On the run: Cor blimey! sampling the delights of the Corby parkrun

Runners, joggers and walkers assemble for the 227th staging of the Corby parkrun last Saturday. Pict

Runners, joggers and walkers assemble for the 227th staging of the Corby parkrun last Saturday. Picture: CARL MARSTON - Credit: Archant

Athletics correspondent Carl Marston is travelling around the region (and beyond!), running in different parkruns. This time he heads to Corby

A runner digs deep as he approaches the finish of the Corby parkrun. Picture: CARL MARSTON

A runner digs deep as he approaches the finish of the Corby parkrun. Picture: CARL MARSTON - Credit: Archant

Before last Saturday, I had never been to Corby and knew very little about it, with the exception of the town’s historic strong links with the steel industry, and the presence of Corby Town FC in the Northern Premier League.

Oh, and I realised it had a parkrun.

Hence my first-ever visit to this corner of the East Midlands.

The West Glebe Recreation Ground, in Corby, the venue for this long-established parkrun, is 73 miles from my house and 189 miles away from Gresty Road, the home of Crewe Alexandra FC and my ultimate destination.

The finish funnel at the Corby parkrun, in the shadow of some early morning winter's sunshine last S

The finish funnel at the Corby parkrun, in the shadow of some early morning winter's sunshine last Saturday.Picture: CARL MARSTON - Credit: Archant


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In other words, the perfect stop-off place to run my 50th parkrun – nothing remarkable about that, considering that some have rattled up more than 400 and a select few have passed the 500-landmark.

The run-down

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Corby is on the up, after many decades of decline.

Runners taking part in the Corby parkrun at West Glebe Recreation Ground last weekend. Picture: CARL

Runners taking part in the Corby parkrun at West Glebe Recreation Ground last weekend. Picture: CARL MARSTON - Credit: Archant

By the time of the First World War, Corby had been dubbed the ‘largest village’ in the country due to the large population growth which accompanied the production of the first steel during the 1930s.

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Conditions were cold but just about perfect for last Saturday's Corby Parkrun, attracting a field of

Conditions were cold but just about perfect for last Saturday's Corby Parkrun, attracting a field of over 100. Picture: CARL MARSTON - Credit: Archant

Steel works dominated the town until the industry was gradually phased out in the region during the 1970s and 1980s.

But the town has been regenerated in more recent years.

There’s been a new railway station built, an impressive international swimming pool constructed, and the Corby Cube (housing council offices, theatres and a library) was opened in 2010, but most importantly of all, of course, a parkrun was established in the autumn of 2013.

A field of 126 congregated for the inaugural Corby parkrun, on September 21, 2013, since when 227 such 5K events have taken place over a two-and-a-half-lap course at West Glebe Recreation Ground.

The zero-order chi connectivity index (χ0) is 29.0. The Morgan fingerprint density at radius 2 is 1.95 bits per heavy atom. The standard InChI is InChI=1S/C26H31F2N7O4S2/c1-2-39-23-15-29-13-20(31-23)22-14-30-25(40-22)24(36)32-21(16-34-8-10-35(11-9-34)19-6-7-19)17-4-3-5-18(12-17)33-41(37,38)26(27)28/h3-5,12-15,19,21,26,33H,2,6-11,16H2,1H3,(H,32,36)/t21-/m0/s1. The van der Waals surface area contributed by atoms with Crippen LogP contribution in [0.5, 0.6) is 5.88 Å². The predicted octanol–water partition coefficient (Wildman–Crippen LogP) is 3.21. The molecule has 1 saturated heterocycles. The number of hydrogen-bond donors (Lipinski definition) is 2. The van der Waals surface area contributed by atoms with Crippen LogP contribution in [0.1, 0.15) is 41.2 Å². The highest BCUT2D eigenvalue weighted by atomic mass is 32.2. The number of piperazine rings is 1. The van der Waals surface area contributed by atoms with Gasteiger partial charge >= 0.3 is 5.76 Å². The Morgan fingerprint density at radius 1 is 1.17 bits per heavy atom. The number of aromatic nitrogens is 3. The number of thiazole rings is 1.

I was one of a total of 116 who braved the cold conditions last Saturday, tackling a varied route which included some good cross country, a mixture of grass, hard paths and a stretch of woodland.

Last Saturday’s results

Most of the parkruns I have taken part in, over these last few months, have included an impressive number of young athletes (I would never call them whippersnappers!) at the head of the field.

It is not unusual for talented juniors from the 11-14 age-group to sprint home in front, or for track & field and cross country specialists from the 15-17 year-old section to romp home in first place, leaving their more ‘experienced’ runners trailing in their wake.

Well, for once that was not the case at Corby.

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First home last weekend was Nigel Rackham, an over-55 veteran from Metros RC who, like me, was sampling the delights of the Corby parkrun for the first time. He clocked 18mins 01secs.

Dean Marshall, another from the 55-59 year-old age group, finished his 83rd parkrun in fourth slot, and Peter Gray, from the local club Corby AC, was eighth in 21:14, a highly respectable time for an over-60 veteran.

It was a similar pattern for the leading ladies – Wellingborough AC’s Kelly Wedge (40-44) was first home in 24:20, followed by over-45 veteran Tracy Southwell and Jane Walker (65-69) in third.

Records

Chris Busaileh, from the famous Herne Hill Harriers club (founded in 1889), holds the course best with his 16:09 clocking from April, 2014.

Jason Pascoe, of the delightfully named ‘Active Dog Cornwall,’ was just two seconds slower with his effort of 16:11 in August, 2015.

For the ladies, just three have gone under 20 minutes, headed by Belgrave Harriers’ Sophie Harris (17:26 on Christmas Day, 2017).

Carl’s Experience

Pardon the pun, but I was determined to have a ‘steely’ run (whatever that means) at Corby, a former home of many steel works where the football team are still nicknamed ‘The Steelmen’ and play their home games at Steel Park.

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And I suppose I did. My time of 20:55 was two seconds quicker than my previous weekend’s effort at Clumber Park, though tempered by the fact that Corby’s course was slightly ‘easier’ and the weather was not so wintry.

Ironically, my final destination of Crewe was one of his three places to host its first parkrun last weekend (the others were Great Denham and Bedworth).

I noted that 395 runners rolled up to Queens Park, Crewe, which was just two miles from where I watched Colchester United slither to 1-0 defeat at Gresty Road, the home of Crewe Alexandra.

Alas, there was nothing ‘steely’ about that performance.

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